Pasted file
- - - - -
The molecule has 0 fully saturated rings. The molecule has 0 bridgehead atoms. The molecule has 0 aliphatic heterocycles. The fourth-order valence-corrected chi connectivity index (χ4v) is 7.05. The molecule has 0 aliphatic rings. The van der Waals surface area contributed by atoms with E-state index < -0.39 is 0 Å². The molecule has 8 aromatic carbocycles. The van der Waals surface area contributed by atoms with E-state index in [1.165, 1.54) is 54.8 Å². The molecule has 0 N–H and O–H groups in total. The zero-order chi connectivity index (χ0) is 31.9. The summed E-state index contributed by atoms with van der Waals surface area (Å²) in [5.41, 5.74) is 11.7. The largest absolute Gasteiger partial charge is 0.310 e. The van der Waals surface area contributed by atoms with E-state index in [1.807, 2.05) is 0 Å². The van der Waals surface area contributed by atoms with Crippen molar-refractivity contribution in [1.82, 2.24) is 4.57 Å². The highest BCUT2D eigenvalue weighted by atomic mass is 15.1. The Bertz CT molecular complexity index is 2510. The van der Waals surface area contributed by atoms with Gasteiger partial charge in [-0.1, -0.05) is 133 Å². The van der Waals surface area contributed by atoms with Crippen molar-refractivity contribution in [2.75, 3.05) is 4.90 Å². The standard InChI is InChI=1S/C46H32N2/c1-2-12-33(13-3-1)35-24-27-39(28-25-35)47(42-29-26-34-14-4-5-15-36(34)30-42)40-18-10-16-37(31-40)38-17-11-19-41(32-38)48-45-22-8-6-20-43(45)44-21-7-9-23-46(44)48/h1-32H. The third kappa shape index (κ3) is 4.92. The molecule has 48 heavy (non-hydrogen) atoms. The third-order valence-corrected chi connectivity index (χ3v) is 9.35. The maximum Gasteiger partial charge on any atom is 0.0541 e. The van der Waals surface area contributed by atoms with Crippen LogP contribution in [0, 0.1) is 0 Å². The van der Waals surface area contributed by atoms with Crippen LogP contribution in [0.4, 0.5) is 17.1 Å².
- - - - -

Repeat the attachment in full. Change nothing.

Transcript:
The molecule has 0 fully saturated rings. The molecule has 0 bridgehead atoms. The molecule has 0 aliphatic heterocycles. The fourth-order valence-corrected chi connectivity index (χ4v) is 7.05. The molecule has 0 aliphatic rings. The van der Waals surface area contributed by atoms with E-state index < -0.39 is 0 Å². The molecule has 8 aromatic carbocycles. The van der Waals surface area contributed by atoms with E-state index in [1.165, 1.54) is 54.8 Å². The molecule has 0 N–H and O–H groups in total. The zero-order chi connectivity index (χ0) is 31.9. The summed E-state index contributed by atoms with van der Waals surface area (Å²) in [5.41, 5.74) is 11.7. The largest absolute Gasteiger partial charge is 0.310 e. The van der Waals surface area contributed by atoms with E-state index in [1.807, 2.05) is 0 Å². The van der Waals surface area contributed by atoms with Crippen molar-refractivity contribution in [1.82, 2.24) is 4.57 Å². The highest BCUT2D eigenvalue weighted by atomic mass is 15.1. The Bertz CT molecular complexity index is 2510. The van der Waals surface area contributed by atoms with Gasteiger partial charge in [-0.1, -0.05) is 133 Å². The van der Waals surface area contributed by atoms with Crippen molar-refractivity contribution in [2.75, 3.05) is 4.90 Å². The standard InChI is InChI=1S/C46H32N2/c1-2-12-33(13-3-1)35-24-27-39(28-25-35)47(42-29-26-34-14-4-5-15-36(34)30-42)40-18-10-16-37(31-40)38-17-11-19-41(32-38)48-45-22-8-6-20-43(45)44-21-7-9-23-46(44)48/h1-32H. The third kappa shape index (κ3) is 4.92. The molecule has 48 heavy (non-hydrogen) atoms. The third-order valence-corrected chi connectivity index (χ3v) is 9.35. The maximum Gasteiger partial charge on any atom is 0.0541 e. The van der Waals surface area contributed by atoms with Crippen LogP contribution in [0, 0.1) is 0 Å². The van der Waals surface area contributed by atoms with Crippen LogP contribution in [0.4, 0.5) is 17.1 Å².